A sheltered deck separates the bedroom from the living spaces of this tiny home in a suburb of Brisbane (+ slideshow).
The building was designed by Australian studio A-CH as a dwelling for a single occupant at the end of the garden of an existing property.
A void at the centre of the building frames views of a mature Jacaranda tree and the main house beyond, and acts as the entrance to the two separate indoor spaces.
"The semi-outdoor deck is the main breakout space which the occupant is forced to circulate across on a daily basis, heightening one's awareness of the changing environmental conditions," said the designers.
On one side of the deck is a compact living and kitchen area, while the bedroom and a bathroom are located on the other side. Sliding doors can be opened to connect the inside spaces with the decking.
The building is constructed from robust materials including cast concrete and galvanised cladding, which is also used to create oversized guttering that helps to shade the interior from the sun.
Plywood panels used throughout the interior provide a sense of natural warmth and conceal amenities, and storage behind folding doors.
Windows are carefully positioned to retain privacy where it is required, while making the most of views of the garden and neighbouring parkland.
"The project seeks to experiment with the daily pleasures of compact dwelling and to celebrate the spirit of the place where it belongs," the designers summarised.
Photography is by Alicia Taylor.
Here's a project description from A-CH:
Keperra is a post-war suburb North West of Brisbane CBD, once occupied by the military camps in the 1940’s and later with the development of Housing Commission in the 1950’s. The brief to add a detached sole occupant flat on an existing property presents an opportunity to rethink the typology of the secondary dwelling, commonly dubbed as the ‘granny flat’.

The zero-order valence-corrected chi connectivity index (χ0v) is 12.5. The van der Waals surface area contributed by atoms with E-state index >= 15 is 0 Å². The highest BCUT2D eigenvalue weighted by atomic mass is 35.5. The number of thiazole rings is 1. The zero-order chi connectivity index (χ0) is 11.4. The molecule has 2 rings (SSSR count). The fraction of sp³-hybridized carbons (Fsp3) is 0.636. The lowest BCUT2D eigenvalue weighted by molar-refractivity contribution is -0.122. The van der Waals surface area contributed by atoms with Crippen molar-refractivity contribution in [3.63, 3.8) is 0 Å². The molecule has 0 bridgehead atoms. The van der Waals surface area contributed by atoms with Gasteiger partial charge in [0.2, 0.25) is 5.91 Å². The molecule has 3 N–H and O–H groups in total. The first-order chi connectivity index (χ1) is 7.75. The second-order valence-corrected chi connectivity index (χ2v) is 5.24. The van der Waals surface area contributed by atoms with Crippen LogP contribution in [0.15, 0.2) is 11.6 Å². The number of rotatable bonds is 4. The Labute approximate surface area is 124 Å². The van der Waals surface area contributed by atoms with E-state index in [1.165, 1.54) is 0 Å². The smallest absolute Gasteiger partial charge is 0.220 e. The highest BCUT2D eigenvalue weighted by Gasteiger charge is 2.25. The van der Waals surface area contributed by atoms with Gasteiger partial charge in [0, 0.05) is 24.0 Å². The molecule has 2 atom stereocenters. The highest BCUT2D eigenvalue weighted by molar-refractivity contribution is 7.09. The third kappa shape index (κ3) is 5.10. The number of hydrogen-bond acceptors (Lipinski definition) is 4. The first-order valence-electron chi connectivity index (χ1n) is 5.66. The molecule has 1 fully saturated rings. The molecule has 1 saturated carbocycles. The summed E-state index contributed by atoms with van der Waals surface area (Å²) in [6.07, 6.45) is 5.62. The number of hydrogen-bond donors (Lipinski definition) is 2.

The new dwelling is positioned along the rear boundary like a garden wall, with a defensive Southern facade as backdrop of a mature Jacaranda tree. The central covered deck space establishes ground connections with the newly defined garden while serving as an arrival court. This punctured void in the massing sets up a framed view of the landscape for the garden and the existing house.
The dwelling is deliberately made to open up the Northern facade on to the natural settings of Kedron Brook creek reserve. With the footprint kept at a minimium of 45m2, the small spaces amplify the sense of dwelling in nature. This rare edge condition between site, suburb and parkland has the potential to offer connections for the occupant with the daily activities of the parkland life.
The elongated plan paired with generous openings extends the interior to the landscape beyond, while screening devices allow control of privacy from the occasional parkland strollers. A string of three connecting rooms essentially makes up the plan: living, semi-outdoor and sleeping. Each designated with an individual framing of expansive, intermediate and protected views respectively in response to the undulating landscape.
These composed and at times oblique apertures enhance one’s sense of openness, immediacy and intimacy. The semi-outdoor deck is the main breakout space which the occupant is forced to circulate across on a daily basis, heightening one’s awareness of the changing environmental conditions.
Robust construction detailing are utilised throughout the project, and resilient materials are used primarily in their raw state to deliver a low maintenance dwelling within a constrained budget.
The chiseled, board marked in-situ concrete has a rock like quality, emerging to form anchorage to the sloping land. Capped atop by the sharp edged galvanised cladding, with its subtly reflective surface captures the seasonal colour transitions of the surrounding foliage. The oversized folded zincalume gutter also doubles as a sunshade device over large Northern openings.
Internal spaces on the contrary display a sense of warmth and softness, with the use of materials such as locally sourced Cypress Pine and Hoop Pine plywood panels throughout. Material palettes have been kept simple to achieve a restrained and functional space, where storage units and amenities integrate within a concealed joinery wall. The project seeks to experiment with the daily pleasures of compact dwelling and to celebrate the spirit of the place where it belongs.
Practice Name: A–CH (Atelier Chen Hung)
Project Team: Melody Chen, James Hung, Renee Popovic
Physical Model: Yohei Omura
Structural Engineer: Northrop Consulting Engineers